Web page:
The England of John Wycliffe is vividly portrayed as a crucible of revolution in this new historical novel
The Revolt: a Novel in Wycliffe’s England by Douglas Bond. P&R, 2016, 267 pages
Reading Level: Teen, ages 12-15
Recommended for: ages 12-up
At the battle of Crecy, August 26, 1345, two young men cross paths. One is Hugh West’all, a young scholar pressed into service as a “battle scribe” to record the events and heroic deeds of Edward, Black Prince of Wales who is pressing his claim to the crown of France. The other is Willard of Headington, near Oxford, who enrolled as an archer in the ranks of the Black Prince. Both survive and return to Oxford and the surrounding countryside, Hugh bewildered and Willard embittered. The behavior of the clergy has contributed to their states of mind, for by now the church as a whole has become overfed and overbearing, with even common priests and friars battening themselves on the fears of the peasants. In Willard this provokes a slow-simmering rage, in Hugh a deep discomfort that finds a kindred spirit in his fellow Oxford scholar: a tall young man named John, of Wycliffe Manor in Yorkshire. Hugh is drawn to this new schoolmate, whose deep faith seems like something alive. That faith will be tested by events like the Black Plague, and later when John comes to challenge the rapacious ways of the Church. For John has some revolutionary ideas about privilege and poverty. He believes the common people have an equal right to right to justice under the law. He believes they should have a say in how they are governed. He even believes that the holy scripture should be available in a language that the lowest of the low can read and understand.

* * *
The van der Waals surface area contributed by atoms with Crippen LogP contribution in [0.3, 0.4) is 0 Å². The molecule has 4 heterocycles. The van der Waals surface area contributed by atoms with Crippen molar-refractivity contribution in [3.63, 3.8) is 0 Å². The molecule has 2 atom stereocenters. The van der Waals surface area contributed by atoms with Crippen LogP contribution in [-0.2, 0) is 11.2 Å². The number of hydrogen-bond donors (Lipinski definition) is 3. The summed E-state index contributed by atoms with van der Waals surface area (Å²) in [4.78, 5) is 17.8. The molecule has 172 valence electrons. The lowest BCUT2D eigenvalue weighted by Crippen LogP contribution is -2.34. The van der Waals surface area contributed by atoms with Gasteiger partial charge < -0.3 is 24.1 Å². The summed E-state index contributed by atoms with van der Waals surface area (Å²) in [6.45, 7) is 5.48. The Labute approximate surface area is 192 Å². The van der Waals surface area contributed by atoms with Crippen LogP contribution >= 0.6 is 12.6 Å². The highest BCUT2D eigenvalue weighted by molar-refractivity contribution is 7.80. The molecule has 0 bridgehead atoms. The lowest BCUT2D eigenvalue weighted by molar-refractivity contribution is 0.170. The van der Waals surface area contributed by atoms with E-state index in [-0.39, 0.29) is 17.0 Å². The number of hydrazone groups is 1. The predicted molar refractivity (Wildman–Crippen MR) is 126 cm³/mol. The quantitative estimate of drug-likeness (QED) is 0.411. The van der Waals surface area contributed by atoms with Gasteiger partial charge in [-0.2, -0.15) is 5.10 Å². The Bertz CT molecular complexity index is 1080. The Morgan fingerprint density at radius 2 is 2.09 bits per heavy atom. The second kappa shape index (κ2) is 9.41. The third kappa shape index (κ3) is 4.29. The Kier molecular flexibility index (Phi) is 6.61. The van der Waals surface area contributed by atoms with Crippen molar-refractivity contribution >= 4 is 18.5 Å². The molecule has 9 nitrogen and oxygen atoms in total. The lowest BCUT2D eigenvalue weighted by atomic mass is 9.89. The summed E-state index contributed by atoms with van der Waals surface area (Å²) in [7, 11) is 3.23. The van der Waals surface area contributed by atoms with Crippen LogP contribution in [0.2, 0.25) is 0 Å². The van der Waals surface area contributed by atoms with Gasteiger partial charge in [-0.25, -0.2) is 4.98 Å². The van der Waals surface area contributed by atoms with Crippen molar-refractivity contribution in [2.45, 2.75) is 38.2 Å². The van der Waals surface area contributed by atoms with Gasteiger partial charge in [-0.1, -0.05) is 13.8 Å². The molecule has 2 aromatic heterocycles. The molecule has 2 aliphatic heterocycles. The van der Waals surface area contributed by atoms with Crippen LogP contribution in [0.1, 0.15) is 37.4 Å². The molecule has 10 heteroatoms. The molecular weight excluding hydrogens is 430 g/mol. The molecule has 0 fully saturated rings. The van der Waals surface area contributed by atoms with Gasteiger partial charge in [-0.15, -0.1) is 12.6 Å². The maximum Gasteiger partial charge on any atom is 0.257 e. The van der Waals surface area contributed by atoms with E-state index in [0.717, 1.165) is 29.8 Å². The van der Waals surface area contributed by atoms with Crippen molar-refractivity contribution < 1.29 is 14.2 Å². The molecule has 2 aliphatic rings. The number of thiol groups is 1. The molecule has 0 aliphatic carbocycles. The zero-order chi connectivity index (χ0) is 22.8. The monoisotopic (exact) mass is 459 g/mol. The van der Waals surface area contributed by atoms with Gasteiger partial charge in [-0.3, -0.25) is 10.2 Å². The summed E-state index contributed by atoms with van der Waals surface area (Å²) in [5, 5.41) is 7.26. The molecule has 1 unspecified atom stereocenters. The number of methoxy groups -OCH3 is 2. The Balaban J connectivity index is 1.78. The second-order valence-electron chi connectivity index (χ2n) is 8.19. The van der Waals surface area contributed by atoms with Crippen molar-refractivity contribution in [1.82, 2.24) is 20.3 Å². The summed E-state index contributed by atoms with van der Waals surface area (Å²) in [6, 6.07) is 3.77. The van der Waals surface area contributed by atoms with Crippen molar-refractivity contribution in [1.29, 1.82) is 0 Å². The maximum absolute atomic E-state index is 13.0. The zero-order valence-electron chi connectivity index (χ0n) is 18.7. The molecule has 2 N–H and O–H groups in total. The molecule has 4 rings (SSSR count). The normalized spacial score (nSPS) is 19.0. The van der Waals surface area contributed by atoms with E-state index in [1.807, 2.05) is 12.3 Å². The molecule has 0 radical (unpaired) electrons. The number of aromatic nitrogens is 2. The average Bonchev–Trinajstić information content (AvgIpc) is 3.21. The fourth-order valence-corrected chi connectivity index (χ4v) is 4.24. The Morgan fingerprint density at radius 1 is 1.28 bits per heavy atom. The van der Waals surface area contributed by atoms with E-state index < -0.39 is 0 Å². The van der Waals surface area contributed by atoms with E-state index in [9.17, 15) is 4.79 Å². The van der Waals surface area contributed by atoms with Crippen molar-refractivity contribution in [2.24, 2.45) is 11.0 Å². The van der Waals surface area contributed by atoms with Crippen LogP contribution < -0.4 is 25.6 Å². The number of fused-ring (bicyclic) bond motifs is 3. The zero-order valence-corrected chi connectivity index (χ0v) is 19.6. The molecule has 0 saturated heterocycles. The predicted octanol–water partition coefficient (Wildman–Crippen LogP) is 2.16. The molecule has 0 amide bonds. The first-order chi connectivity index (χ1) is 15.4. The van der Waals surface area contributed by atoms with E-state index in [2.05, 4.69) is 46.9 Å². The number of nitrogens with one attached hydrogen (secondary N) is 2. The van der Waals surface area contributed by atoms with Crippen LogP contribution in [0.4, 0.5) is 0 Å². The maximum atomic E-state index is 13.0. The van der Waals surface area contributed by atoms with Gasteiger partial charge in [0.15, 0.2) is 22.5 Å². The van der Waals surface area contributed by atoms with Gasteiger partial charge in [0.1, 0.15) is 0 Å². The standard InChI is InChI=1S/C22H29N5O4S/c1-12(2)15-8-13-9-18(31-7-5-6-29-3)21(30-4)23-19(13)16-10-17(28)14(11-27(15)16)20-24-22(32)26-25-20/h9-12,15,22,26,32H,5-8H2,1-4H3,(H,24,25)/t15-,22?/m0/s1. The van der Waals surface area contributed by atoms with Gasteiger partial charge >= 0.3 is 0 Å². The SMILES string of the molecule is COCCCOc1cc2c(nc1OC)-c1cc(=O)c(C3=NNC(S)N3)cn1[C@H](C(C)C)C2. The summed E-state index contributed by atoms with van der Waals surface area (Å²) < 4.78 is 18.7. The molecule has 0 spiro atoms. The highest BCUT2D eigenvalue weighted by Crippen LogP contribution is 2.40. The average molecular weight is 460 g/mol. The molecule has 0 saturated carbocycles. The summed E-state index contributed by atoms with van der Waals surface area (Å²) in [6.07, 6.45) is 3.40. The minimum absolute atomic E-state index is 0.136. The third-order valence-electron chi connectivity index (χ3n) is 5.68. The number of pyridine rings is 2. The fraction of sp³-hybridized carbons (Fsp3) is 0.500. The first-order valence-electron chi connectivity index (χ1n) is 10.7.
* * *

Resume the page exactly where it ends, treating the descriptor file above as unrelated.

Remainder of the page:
This is not a fictionalized biography, but “a Novel in Wycliffe’s England” depicting the momentous events and thought currents of the time. The author chooses to see Wycliffe through two perspectives (Hugh’s in first-person, Willard’s in third) that represent the man’s influence on the church and on politics, respectively. We’ve lost sight of the latter since Wycliffe is chiefly remembered today as the first English translator of the Bible, but that translation had a direct influence on politics and was a major stepping-stone (perhaps the major stone) leading to the undermining of divine right and the establishment of a constitutional monarchy in England. Which led directly to the establishment of a constitutional republic in the United States. But even more important than constitutions was enabling illiterate men and women to hear the word of God speaking directly to them. While the translation project is going on, Wycliffe invites rough-handed farmers and goodwives into the halls of Oxford to hear the Bible read. Seeing the word “break through” to them was a high point of the novel for me, inspiring a greater appreciation for the many translations I own. By God’s grace the “Morningstar of the Reformation” brought the word near (Rom. 10:8), and so it remains.
Check back tomorrow for our interview with author Douglas Bond!
Cautions: Sensuality (attempted rape, not graphic), Dark (non-graphic depiction of plague deaths and filthy living conditions of the time)
Overall rating: 4.5 (out of 5)